When our daughter was born, I splurged on a pink teddy bear whose music box played tinkling lullabies.
I placed it in her line of vision. “Honey, she’s singing to you.”
Baby appeared more interested in shiny doorknobs.
Even as she grew, she took little notice of the prissy teddy.
Several years later, her kindergarten class planned to celebrate Teddy Bear Day, bringing their little buddies to school.
When I suggested Callie take her prissy teddy, she rolled her eyes, but hauled the bear in her backpack.
After school, an odd sight met my eyes. An enormous teddy bear ambled toward me, underscored by thin, little legs.
“Big Bear wanted to come home with me,” Callie explained.
“But — it doesn’t belong to you.”
“Teacher said we could exchange bears for a week. Sarah took mine, and she let me take him.”
Big Bear made himself at home in Callie’s appliance-box house. He starred in made-up plays and musicals. At bedtime check, I did a double take.
Twins in Callie’s bed?
I often messed up carpools. Had I lost track of how many children I’d birthed?
No, Big Bear was bunking with her. Relief poured through me, relief that soon vanished as her tiny arm curled possessively around his large, furry body.
Soon, I had to say, “Honey, Big Bear has to go home.”
Callie stared at me with sad, dark eyes, but returned him.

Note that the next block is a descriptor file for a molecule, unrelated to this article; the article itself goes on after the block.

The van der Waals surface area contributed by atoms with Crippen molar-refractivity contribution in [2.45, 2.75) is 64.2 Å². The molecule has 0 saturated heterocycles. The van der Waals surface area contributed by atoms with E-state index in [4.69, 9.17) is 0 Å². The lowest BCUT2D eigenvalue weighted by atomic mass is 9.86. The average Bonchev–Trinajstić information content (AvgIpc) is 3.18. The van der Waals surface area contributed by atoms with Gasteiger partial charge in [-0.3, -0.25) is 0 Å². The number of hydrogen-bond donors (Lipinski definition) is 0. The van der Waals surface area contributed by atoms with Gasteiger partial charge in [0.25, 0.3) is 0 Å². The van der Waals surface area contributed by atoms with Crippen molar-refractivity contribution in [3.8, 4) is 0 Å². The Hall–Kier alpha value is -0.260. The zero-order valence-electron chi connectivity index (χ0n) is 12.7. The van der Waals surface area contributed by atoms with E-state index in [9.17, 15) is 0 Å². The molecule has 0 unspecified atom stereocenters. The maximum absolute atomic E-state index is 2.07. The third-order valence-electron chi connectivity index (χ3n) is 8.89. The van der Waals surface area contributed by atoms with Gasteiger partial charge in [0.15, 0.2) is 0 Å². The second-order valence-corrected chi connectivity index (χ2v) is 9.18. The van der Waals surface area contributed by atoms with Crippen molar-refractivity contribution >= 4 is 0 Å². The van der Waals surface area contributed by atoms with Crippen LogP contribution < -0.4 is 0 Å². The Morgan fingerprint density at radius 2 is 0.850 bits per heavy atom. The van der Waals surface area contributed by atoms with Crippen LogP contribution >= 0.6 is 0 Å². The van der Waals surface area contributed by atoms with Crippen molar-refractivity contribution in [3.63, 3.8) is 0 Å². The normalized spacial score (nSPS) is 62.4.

Christmas was coming soon. Usually, the Santa at our house frowned on extravagant gifts. But when I encountered Big Bear’s cousin at Kmart, I brought him home.
Hiding him from Callie was like concealing a body from the FBI, but the wide-eyed grin that greeted him Christmas morning made Operation Big Bear worth it. In no time, he was singing in basement Broadway productions and snuggling with Callie at night. He smiled from her bed every day.
When she married, Big Bear moved with her to her new home.
One recent weekend, Callie’s ferret-fast son and I were engaged in a pillow fight. Desperate for ammunition, I grabbed the nearest soft object.
My opponent took gross advantage of my surprise and knocked me flat. Big Bear, ever the sympathizer, stayed by me.
Despite a missing eye, Big Bear had survived little-boy love and numerous pillow wars. Judging by his purple-stained face, someone must have fed him jelly doughnuts — which explained why he appeared as flabby as I. He’d lost padding, though, which I’d found. Not fair.
Still, Big Bear’s presence was strangely comforting. Did Callie — now a strong, loving woman — still sneak moments with him?
Kindergartner, teenager, mom or grandma. Sometimes, we all need a Big Bear hug.
Your Extraordinary Ordinary: Do you still cherish a childhood stuffed animal?